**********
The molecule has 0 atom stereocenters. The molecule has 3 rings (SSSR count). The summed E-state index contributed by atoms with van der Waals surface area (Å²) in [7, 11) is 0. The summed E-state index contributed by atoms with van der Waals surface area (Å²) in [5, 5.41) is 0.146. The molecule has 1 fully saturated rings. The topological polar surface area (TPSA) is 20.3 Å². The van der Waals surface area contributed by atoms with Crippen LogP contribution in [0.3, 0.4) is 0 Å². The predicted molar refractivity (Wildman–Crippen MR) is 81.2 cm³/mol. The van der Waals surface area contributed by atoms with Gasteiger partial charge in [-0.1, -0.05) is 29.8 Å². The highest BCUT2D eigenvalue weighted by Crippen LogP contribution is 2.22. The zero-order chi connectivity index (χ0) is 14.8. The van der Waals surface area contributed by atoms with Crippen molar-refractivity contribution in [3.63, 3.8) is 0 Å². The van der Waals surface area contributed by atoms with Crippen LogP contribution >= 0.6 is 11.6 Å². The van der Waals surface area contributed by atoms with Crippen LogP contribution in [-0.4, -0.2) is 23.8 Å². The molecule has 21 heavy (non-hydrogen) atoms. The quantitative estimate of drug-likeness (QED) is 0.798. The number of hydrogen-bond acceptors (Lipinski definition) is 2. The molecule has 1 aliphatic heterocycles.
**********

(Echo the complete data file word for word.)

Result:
The molecule has 0 atom stereocenters. The molecule has 3 rings (SSSR count). The summed E-state index contributed by atoms with van der Waals surface area (Å²) in [7, 11) is 0. The summed E-state index contributed by atoms with van der Waals surface area (Å²) in [5, 5.41) is 0.146. The molecule has 1 fully saturated rings. The topological polar surface area (TPSA) is 20.3 Å². The van der Waals surface area contributed by atoms with Crippen LogP contribution in [0.3, 0.4) is 0 Å². The predicted molar refractivity (Wildman–Crippen MR) is 81.2 cm³/mol. The van der Waals surface area contributed by atoms with Gasteiger partial charge in [-0.1, -0.05) is 29.8 Å². The highest BCUT2D eigenvalue weighted by Crippen LogP contribution is 2.22. The zero-order chi connectivity index (χ0) is 14.8. The van der Waals surface area contributed by atoms with Crippen molar-refractivity contribution in [3.63, 3.8) is 0 Å². The van der Waals surface area contributed by atoms with Crippen LogP contribution >= 0.6 is 11.6 Å². The van der Waals surface area contributed by atoms with Crippen LogP contribution in [-0.4, -0.2) is 23.8 Å². The molecule has 21 heavy (non-hydrogen) atoms. The quantitative estimate of drug-likeness (QED) is 0.798. The number of hydrogen-bond acceptors (Lipinski definition) is 2. The molecule has 1 aliphatic heterocycles.